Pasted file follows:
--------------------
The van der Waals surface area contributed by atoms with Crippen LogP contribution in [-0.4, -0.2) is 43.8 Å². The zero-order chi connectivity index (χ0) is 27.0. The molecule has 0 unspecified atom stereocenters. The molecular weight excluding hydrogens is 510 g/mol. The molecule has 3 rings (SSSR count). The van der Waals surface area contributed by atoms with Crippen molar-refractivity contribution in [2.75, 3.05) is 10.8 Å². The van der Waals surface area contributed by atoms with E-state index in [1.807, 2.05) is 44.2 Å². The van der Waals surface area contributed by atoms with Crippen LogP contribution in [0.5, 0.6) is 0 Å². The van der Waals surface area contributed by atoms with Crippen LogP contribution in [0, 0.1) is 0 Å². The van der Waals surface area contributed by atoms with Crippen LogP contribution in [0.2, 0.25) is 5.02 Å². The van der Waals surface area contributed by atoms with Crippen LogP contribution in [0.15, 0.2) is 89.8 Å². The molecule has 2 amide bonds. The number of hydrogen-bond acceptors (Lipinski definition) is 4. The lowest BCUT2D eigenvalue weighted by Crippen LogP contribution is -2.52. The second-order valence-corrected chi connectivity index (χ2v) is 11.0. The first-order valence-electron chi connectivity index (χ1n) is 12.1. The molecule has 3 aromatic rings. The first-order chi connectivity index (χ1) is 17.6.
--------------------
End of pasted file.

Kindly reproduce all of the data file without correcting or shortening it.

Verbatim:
The van der Waals surface area contributed by atoms with Crippen LogP contribution in [-0.4, -0.2) is 43.8 Å². The zero-order chi connectivity index (χ0) is 27.0. The molecule has 0 unspecified atom stereocenters. The molecular weight excluding hydrogens is 510 g/mol. The molecule has 3 rings (SSSR count). The van der Waals surface area contributed by atoms with Crippen molar-refractivity contribution in [2.75, 3.05) is 10.8 Å². The van der Waals surface area contributed by atoms with E-state index in [1.807, 2.05) is 44.2 Å². The van der Waals surface area contributed by atoms with Crippen LogP contribution in [0.5, 0.6) is 0 Å². The van der Waals surface area contributed by atoms with Crippen LogP contribution in [0, 0.1) is 0 Å². The van der Waals surface area contributed by atoms with Crippen LogP contribution in [0.2, 0.25) is 5.02 Å². The van der Waals surface area contributed by atoms with Crippen LogP contribution in [0.15, 0.2) is 89.8 Å². The molecule has 2 amide bonds. The number of hydrogen-bond acceptors (Lipinski definition) is 4. The lowest BCUT2D eigenvalue weighted by Crippen LogP contribution is -2.52. The second-order valence-corrected chi connectivity index (χ2v) is 11.0. The first-order valence-electron chi connectivity index (χ1n) is 12.1. The molecule has 3 aromatic rings. The first-order chi connectivity index (χ1) is 17.6.